sic is in Arch and Debian, and as it appeals to those with minimalistic inclinations, that shouldn’t surprise you.

A final note: The conversion of hyperlinks you see in the screenshot is not part of sic. That’s a nifty trick for rxvt-unicode that the godlike Arch wiki taught me. πŸ˜€

scrollz: Fast, friendly and light

The man page for scrollz told me a lot more about it than I had written in my notes.


A lot more than was on the home page either, although to be fair, there seem to be some domain redirection issues there. 😐

scrollz is written in C, and I’m a fan of most any program that can trace its heritage back to C … mostly because they seem to run faster and lighter than most other software. You can see that in things like cmus, mcplay, ctorrent and some others.

scrollz also boasts that it carries a lot of the features seen in IRC scripts as part of its internal structure. I am afraid I’m not enough of an IRC fan to know what those scripts are, or why they’re so great.

The features also include Blowfish encryption — which I can see the reason for — special features for IRC operators, user-friendly nick and channel completion, and some other things.

The user-friendly completion sticks out in my mind, after years of working with irssi and after only recently jumping ship to rhapsody. It’s nice to have an application prompt you for your nickname rather than just spit demeaning errors at you, and expect you to know how to fix the situation.

Egads, am I shifting back to the graphical side? 😯

Not likely. But it does mean that scrollz — kind of in the same way as rhapsody, but to a lesser degree — seems to have a less staid approach.

And I will mention that I like the status bar that scrollz employs. That, on top of a gilded tmux or screen status line would be another geek trophy.

For the moment I’m still enraptured by rhapsody, and my efforts to build scrollz in Arch were less-than-fruitful (it says I “must get working getaddrinfo()” … whatever that means). I will keep it in mind though, for future adventures

rhapsody: A menu-driven interface for IRC

It’s fun to me, to find new toys in the endless catalogues of available software.

For example, irssi is the de facto gold standard for text-only chat sessions. I have no complaints about that. But there are alternatives, a lot of which I’ve skimmed past on these pages. For the most part though, they seem to follow irssi’s lead.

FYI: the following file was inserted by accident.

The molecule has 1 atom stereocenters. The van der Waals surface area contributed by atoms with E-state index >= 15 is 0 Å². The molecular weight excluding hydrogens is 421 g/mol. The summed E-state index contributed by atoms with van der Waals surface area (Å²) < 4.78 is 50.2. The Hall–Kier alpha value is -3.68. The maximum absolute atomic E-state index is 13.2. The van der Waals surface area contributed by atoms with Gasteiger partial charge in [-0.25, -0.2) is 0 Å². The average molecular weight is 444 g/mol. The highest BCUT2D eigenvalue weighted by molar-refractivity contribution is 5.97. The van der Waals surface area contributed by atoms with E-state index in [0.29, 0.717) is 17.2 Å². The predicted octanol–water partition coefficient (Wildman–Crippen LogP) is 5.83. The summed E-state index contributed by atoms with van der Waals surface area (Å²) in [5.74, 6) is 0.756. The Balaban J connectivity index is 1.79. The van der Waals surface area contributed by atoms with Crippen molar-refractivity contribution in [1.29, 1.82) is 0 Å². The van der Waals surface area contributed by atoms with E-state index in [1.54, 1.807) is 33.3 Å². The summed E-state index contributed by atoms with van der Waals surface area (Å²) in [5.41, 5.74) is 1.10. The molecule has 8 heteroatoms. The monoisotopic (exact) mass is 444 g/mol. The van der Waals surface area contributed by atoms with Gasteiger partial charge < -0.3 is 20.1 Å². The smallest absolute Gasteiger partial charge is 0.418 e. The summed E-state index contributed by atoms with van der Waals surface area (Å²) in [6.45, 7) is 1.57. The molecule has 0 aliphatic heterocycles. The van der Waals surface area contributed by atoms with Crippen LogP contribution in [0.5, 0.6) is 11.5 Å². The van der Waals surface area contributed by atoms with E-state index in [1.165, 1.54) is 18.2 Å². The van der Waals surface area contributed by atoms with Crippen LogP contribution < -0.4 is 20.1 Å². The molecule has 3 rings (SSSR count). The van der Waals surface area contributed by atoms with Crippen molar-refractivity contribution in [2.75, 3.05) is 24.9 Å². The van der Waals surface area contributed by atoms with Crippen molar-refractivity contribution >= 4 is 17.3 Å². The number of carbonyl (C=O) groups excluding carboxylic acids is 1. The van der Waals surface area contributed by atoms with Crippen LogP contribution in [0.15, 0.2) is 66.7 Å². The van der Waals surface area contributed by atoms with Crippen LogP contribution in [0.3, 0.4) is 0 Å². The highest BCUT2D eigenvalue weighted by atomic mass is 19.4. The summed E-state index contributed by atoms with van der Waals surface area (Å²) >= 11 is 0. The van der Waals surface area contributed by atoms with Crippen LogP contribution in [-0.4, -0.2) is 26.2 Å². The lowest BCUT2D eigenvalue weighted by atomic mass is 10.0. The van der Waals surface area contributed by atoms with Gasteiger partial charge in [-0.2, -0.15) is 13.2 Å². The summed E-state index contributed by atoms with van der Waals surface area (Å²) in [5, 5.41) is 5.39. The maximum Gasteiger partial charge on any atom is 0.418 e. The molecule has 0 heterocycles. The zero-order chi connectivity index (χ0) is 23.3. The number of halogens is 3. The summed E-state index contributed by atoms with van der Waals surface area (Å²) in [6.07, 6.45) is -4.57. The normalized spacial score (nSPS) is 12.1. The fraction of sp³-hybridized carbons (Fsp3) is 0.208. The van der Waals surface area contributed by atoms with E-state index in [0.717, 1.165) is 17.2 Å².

But irssi’s style isn’t necessarily the best. There’s always room for improvement. So along comes rhapsody, which takes the same idea and recasts it as a menu-driven console application, rather than relying wholly on user-entered commands.


The greatest differences are probably obvious from watching that short movie. Where irssi and many of its cohorts expect the user to send through commands a la /connect and /join, rhapsody handles much of that through drop-down menus.

Just in that little flair, I find I like rhapsody much better than irssi. irssi has its charms and I’ve taken a lot of time to learn it, but it seems that what I’ve always been looking for was something like rhapsody.

Sorry. I just always prefer a console application that keeps the drop-down menu approach. To each his own, no?

I know, everybody has those scripts and irssi perks they like. I’m fine with that. I’m just not enough of a chat user to care if they’re available in rhapsody or not.

And I suppose it should be mentioned that rhapsody’s last release was 2005. If that matters to you, so long as a program works.

rhapsody is not in Debian but is in AUR … but the AUR version will take a little kicking to get it working, or you’ll end up with a 0.00Mb install size. It’s worth it, trust me. πŸ˜‰